kfh2 | Jun 5, 2014 |
Stellaluna is about a bat named Stellaluna who is separated from her mom and is raised by a mother bird under the condition that she will act like a bird. Stellaluna is not happy trying to act like a bird, but she doesn't have anyone else. However, one day a group of bats comes along and Stellaluna feels accepted and normal. She then tried to show the birds how to be bats, but they don't want to be bats. Despite their difference they remain friends and accept each other for who each of them is. ( )
  natalie.loy | Jun 2, 2014 |
Stellaluna's mom gets caught by an owl and Stellaluna ends up on a bird's nest. The momma bird accepts her as one of her own but only with the condition that she behaves like a bird as well. ( )
  tzarate | May 6, 2014 |
I enjoyed the book “Stellaluna” by Janell Cannon. I liked the detailed and realistic illustrations of both the bats and birds. Even though the story is fantasy the illustrations make the story feel more real. I also liked how the author used Stellaluna’s struggle to become part of the bird world including eating bugs and flying during the day to show the differences between birds and bats. I was surprised that Stellaluna was reunited with her mother and thought it was interesting that she relearned how to be a bat. I think the author’s big idea was to compare and contrast both birds and bats I thought that Stellaluna’s experiences did a great job of this. ( )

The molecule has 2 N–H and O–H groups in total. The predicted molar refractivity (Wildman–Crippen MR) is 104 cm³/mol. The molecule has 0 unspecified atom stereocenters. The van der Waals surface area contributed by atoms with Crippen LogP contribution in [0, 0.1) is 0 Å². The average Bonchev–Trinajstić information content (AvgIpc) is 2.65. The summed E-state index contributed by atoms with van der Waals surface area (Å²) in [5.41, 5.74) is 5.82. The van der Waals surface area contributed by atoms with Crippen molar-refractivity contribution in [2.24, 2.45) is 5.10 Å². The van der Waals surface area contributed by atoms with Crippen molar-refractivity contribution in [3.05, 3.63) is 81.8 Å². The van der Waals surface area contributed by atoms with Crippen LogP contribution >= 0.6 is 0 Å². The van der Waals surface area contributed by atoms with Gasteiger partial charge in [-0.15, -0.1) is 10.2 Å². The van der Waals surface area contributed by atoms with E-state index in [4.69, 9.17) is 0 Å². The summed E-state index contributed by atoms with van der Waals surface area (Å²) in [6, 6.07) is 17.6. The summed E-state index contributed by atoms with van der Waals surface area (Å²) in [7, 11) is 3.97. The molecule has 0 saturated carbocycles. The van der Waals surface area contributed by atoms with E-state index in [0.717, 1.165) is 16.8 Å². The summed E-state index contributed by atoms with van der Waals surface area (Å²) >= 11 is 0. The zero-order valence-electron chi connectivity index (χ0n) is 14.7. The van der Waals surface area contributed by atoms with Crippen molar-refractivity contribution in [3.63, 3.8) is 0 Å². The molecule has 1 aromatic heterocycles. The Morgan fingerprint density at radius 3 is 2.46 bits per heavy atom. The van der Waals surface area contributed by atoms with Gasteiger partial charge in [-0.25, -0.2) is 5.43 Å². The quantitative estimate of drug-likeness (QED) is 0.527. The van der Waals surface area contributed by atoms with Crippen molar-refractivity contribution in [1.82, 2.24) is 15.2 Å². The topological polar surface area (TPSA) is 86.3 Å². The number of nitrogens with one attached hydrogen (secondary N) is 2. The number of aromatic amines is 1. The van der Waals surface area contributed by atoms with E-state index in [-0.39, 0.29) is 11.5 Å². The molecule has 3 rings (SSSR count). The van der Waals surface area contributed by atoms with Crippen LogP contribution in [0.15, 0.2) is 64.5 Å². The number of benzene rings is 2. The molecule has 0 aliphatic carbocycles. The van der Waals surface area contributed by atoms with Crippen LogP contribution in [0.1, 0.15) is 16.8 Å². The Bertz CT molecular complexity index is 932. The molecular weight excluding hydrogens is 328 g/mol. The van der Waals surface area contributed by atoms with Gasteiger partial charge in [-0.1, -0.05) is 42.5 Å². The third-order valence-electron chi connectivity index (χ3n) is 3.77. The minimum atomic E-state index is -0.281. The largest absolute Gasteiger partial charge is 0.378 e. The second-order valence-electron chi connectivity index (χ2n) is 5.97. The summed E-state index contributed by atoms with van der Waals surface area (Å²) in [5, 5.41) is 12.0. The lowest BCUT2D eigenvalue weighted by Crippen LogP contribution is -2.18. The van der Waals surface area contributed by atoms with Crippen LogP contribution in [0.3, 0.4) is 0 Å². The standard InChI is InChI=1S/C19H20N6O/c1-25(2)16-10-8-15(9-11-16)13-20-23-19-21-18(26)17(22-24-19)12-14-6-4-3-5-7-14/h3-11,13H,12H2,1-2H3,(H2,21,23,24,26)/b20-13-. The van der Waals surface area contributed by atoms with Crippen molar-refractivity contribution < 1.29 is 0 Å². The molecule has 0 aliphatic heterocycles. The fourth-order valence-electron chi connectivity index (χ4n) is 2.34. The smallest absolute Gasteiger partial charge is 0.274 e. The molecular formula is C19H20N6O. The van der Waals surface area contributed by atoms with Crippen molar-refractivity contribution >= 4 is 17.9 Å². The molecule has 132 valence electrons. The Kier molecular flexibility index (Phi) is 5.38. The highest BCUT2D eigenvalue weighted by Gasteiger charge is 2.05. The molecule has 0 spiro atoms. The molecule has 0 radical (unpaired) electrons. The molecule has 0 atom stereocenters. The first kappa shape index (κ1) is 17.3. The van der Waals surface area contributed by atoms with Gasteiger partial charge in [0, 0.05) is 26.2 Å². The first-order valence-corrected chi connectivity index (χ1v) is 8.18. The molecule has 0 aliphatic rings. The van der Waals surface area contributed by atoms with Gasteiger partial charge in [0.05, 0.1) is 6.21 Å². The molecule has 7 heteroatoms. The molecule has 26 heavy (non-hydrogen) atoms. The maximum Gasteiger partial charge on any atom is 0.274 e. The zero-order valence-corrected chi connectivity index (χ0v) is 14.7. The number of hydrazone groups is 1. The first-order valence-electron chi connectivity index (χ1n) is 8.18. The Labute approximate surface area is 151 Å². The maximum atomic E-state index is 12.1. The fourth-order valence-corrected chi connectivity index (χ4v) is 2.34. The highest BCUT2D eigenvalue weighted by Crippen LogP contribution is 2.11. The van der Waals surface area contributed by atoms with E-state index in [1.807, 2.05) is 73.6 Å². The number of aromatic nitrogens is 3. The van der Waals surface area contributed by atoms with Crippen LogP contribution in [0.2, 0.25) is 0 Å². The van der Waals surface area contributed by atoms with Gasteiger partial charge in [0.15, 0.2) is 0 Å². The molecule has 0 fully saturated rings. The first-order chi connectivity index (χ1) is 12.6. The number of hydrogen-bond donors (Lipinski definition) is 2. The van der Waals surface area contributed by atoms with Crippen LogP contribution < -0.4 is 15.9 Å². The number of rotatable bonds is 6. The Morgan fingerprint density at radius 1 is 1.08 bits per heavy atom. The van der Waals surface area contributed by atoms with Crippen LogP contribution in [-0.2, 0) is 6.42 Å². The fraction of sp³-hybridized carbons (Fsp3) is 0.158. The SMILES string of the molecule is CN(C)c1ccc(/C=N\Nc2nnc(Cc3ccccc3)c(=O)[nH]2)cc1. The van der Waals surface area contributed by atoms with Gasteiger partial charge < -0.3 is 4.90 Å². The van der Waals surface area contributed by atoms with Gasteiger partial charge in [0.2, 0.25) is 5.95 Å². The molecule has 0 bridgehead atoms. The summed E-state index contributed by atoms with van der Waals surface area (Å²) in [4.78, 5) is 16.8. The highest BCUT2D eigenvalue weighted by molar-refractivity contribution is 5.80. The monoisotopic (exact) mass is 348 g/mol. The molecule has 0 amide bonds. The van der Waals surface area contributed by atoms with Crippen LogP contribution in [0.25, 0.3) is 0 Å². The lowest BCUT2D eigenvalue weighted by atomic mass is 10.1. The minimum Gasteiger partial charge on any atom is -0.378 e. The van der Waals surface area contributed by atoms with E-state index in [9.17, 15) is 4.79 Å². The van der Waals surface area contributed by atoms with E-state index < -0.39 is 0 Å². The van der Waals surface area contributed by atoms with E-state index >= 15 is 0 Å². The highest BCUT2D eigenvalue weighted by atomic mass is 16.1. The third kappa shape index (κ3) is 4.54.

awhite43 | Apr 15, 2014 |
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Epigraph
Dedication
To Burton H. Cannon and Nancy A. Cannon With Love
First words
In a warm and sultry forest far, far away, there once lived a mother fruit bat and her new baby. 
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(Click to show. Warning: May contain spoilers.)
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AR 3.5, Pts 0.5
Haiku summary

Amazon.com Amazon.com Review (ISBN 0152802177, Hardcover)

Baby bat Stellaluna's life is flitting along right on schedule--until an owl attacks her mother one night, knocking the bewildered batlet out of her mother's loving grasp. The tiny bat is lucky enough to land in a nest of baby birds, but her whole world has just turned upside down. Literally. Stellaluna's adoptive bird mom accepts her into her nest, but only on the condition that Stellaluna will act like a bird, not a bat. Soon Stellaluna has learned to behave like a good bird should--she quits hanging by her feet and starts eating bugs. But when she finally has an opportunity to show her bird siblings what life as a bat is like, all of them are confounded. "How can we be so different and feel so much alike?" one asks. "And how can we feel so different and be so much alike?" asks another. "I agree," Stellaluna responds. "But we're friends. And that's a fact." Anyone who has ever been asked to be someone they're not will understand the conflicts--and possibilities--Stellaluna faces. This gorgeously illustrated book is sure to be an all-time favorite with readers, whether they've left the nest or not. (Click to see a sample spread. Illustration from Stellaluna, © 1993 by Janell Cannon, reproduced by permission of Harcourt Brace & Company) (Ages 4 to 8) --Emilie Coulter

(retrieved from Amazon Mon, 30 Sep 2013 13:23:01 -0400)

(see all 8 descriptions)

After she falls headfirst into a bird's nest, a baby bat is raised like a bird until she is reunited with her mother.

(summary from another edition)